Lower Crossed Syndrome: The Office Worker’s Worst Enemy

office ergonomics, back pain, sciaticaIf you’ve ever suspected that sitting at your desk all day was contributing to back pain, you’re definitely on to something. The condition is called “Lower Crossed Syndrome” or “Crossed Pelvic Syndrome.” Simply put, it’s a pelvic tilting that often occurs in office workers.

The condition, resulting largely from a combination of tight muscles and weak core strength, can cause low back pain and in some cases, even spine and pelvic degeneration.

The good news is that this is a fairly avoidable condition. The so-so news for those of us allergic to the gym: Working out those core, gluteal (or glute), back and hamstring muscles is central to keeping this condition at bay.

Lower crossed syndrome is just as uncomfortable and complex as its name implies. It starts when a patient has weak core muscles – very common for many of us – and sits at a desk for long periods of time. Over time, the weak muscles are pulled tight by antagonistic muscles; as the hip flexors and other surrounding muscles tighten, the pelvis tilts anteriorly, causing an increased lumbar curve.

Envision a rubber band attached to the bottom of your spine and running upward, while another is attached to your belly button and running downward. As your weak muscles are pulled tighter, it’s like the rubber bands are being pulled in opposing directions. Your central pelvis will tilt forward like a wheel turning clockwise, resulting in aching that lingers and a swayback appearance when you stand.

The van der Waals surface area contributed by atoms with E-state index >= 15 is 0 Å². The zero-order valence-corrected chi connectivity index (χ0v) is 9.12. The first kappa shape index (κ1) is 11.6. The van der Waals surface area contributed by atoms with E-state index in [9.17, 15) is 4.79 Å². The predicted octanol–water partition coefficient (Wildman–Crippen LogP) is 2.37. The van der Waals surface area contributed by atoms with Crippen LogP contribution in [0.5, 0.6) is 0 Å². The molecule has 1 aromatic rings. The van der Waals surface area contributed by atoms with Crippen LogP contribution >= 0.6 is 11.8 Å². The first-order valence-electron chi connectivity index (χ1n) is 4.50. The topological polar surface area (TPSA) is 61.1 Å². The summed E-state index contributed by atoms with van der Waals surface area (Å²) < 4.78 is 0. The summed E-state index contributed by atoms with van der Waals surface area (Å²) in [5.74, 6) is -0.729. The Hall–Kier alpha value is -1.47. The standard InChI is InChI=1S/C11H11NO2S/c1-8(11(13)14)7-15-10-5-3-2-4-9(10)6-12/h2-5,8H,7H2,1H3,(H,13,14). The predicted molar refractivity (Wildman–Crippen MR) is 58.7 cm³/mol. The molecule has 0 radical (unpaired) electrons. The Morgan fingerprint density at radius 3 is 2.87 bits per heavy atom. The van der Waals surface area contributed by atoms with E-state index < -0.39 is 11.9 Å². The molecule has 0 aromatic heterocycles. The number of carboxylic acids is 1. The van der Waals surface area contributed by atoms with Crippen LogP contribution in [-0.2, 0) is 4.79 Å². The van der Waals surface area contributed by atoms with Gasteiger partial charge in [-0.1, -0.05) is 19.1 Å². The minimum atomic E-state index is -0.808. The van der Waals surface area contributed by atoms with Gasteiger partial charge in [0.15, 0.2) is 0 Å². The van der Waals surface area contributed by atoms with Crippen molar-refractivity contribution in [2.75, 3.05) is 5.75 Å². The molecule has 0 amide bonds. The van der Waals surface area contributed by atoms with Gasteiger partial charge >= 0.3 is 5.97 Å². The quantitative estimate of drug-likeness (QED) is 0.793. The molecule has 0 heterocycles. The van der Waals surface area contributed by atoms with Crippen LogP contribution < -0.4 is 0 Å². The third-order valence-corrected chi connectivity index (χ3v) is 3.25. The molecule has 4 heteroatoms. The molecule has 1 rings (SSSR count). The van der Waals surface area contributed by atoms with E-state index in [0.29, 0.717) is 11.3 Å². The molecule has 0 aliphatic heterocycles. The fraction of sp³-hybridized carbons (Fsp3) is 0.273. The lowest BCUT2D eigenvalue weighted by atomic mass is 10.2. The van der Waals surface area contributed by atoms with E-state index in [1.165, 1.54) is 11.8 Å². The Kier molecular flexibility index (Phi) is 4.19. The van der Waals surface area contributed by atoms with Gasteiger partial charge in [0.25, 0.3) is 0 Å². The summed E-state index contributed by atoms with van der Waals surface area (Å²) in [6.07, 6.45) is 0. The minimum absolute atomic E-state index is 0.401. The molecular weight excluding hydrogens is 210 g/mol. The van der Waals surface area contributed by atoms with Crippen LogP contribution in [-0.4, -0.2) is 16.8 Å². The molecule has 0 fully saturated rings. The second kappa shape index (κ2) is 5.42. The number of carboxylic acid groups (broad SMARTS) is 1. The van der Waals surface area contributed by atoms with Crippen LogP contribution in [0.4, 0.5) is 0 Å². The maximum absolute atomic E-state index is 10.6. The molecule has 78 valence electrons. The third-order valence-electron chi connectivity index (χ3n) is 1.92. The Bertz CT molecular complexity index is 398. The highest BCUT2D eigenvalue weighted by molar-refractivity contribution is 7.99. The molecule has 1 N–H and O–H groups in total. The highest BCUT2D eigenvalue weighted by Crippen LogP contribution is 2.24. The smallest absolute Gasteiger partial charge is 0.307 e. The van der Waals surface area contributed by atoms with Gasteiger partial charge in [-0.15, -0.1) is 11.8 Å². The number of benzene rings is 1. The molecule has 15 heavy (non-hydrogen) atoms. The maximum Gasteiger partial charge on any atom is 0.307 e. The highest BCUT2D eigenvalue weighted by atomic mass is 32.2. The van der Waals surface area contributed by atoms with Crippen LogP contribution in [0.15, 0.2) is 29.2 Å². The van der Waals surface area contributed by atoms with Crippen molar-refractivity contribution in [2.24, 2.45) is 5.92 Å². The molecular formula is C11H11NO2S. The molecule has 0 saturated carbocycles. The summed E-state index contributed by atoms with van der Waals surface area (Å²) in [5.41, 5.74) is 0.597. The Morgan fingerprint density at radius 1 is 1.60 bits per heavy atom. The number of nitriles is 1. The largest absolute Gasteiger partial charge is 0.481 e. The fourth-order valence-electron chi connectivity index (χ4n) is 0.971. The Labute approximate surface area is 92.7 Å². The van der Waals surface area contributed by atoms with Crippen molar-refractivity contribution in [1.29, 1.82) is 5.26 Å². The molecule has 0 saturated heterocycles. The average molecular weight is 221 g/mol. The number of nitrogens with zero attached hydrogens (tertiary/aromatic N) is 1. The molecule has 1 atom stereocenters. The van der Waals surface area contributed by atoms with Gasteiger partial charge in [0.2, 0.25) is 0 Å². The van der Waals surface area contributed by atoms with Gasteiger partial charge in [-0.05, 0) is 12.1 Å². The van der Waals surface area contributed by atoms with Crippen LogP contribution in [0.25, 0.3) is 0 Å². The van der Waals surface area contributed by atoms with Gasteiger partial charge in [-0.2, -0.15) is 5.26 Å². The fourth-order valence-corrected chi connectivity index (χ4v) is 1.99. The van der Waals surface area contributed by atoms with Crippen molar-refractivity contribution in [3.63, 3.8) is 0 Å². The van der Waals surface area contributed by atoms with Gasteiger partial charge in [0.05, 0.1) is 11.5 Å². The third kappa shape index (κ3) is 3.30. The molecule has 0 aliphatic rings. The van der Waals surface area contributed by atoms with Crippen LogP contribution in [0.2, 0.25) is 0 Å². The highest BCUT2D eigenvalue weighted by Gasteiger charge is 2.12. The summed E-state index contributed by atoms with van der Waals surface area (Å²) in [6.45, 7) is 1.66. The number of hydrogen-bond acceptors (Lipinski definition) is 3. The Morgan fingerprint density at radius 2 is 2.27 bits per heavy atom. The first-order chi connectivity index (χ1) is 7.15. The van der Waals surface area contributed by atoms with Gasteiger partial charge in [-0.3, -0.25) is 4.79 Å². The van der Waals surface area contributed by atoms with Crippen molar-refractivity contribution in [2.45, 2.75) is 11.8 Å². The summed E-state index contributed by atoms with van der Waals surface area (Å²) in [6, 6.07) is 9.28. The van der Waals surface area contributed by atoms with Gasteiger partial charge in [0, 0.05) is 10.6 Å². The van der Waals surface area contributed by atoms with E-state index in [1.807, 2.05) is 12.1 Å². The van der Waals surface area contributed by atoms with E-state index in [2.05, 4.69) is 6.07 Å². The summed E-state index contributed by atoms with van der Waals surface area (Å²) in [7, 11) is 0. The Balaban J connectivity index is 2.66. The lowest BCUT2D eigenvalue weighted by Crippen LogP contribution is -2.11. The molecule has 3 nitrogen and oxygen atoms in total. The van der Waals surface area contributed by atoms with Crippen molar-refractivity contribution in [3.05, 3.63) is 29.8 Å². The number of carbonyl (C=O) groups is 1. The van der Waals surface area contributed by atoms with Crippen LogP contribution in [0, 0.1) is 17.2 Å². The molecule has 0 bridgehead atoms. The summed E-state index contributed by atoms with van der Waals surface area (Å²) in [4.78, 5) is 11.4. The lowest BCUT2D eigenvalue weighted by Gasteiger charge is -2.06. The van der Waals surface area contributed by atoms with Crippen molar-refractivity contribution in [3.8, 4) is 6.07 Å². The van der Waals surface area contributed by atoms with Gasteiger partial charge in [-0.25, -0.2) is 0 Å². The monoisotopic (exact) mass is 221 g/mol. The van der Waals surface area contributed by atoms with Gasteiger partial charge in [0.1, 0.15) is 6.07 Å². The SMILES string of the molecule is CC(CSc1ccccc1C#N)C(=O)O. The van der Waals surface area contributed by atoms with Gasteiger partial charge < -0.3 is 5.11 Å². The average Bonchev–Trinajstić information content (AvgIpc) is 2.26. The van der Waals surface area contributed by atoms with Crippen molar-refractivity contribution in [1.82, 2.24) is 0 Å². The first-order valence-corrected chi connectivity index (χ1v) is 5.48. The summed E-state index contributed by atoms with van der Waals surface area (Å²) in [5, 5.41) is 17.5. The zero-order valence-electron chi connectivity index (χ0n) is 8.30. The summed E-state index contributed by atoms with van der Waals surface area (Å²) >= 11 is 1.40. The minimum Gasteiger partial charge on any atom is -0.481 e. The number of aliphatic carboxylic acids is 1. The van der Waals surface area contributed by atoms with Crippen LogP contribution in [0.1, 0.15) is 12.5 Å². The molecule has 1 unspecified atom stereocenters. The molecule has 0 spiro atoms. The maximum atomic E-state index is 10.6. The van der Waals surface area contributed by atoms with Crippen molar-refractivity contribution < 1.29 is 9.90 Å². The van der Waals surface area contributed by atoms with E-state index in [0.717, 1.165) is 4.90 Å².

Long periods of sitting at a desk along with weak hip flexors, erector spinae and hamstrings are the prime contributors to this easily avoided syndrome. Abdominals and even glutes also play a role.

If you’re already suffering the lower back pain and general discomfort associated with Lower Crossed Syndrome, a trip to the chiropractor might help with some of the most immediate pain. The longer-term solution, however, might be as simple as some old-fashioned gym exercises.

Your local gym is sure to have several machines that allow you to work your hams, glutes and erector spinae muscles, a group of muscles in your lower and mid-back. Work with kettle bells, crunches and even flutter kicks can tighten other areas of your core and can be done easily at home.

Check out some of our videos and give these simple exercises a try. You’ll find they bring relief from your Lower Crossed Syndrome and could give you a smoother belly!

Photo care of: http://blog.safecomputingtips.com


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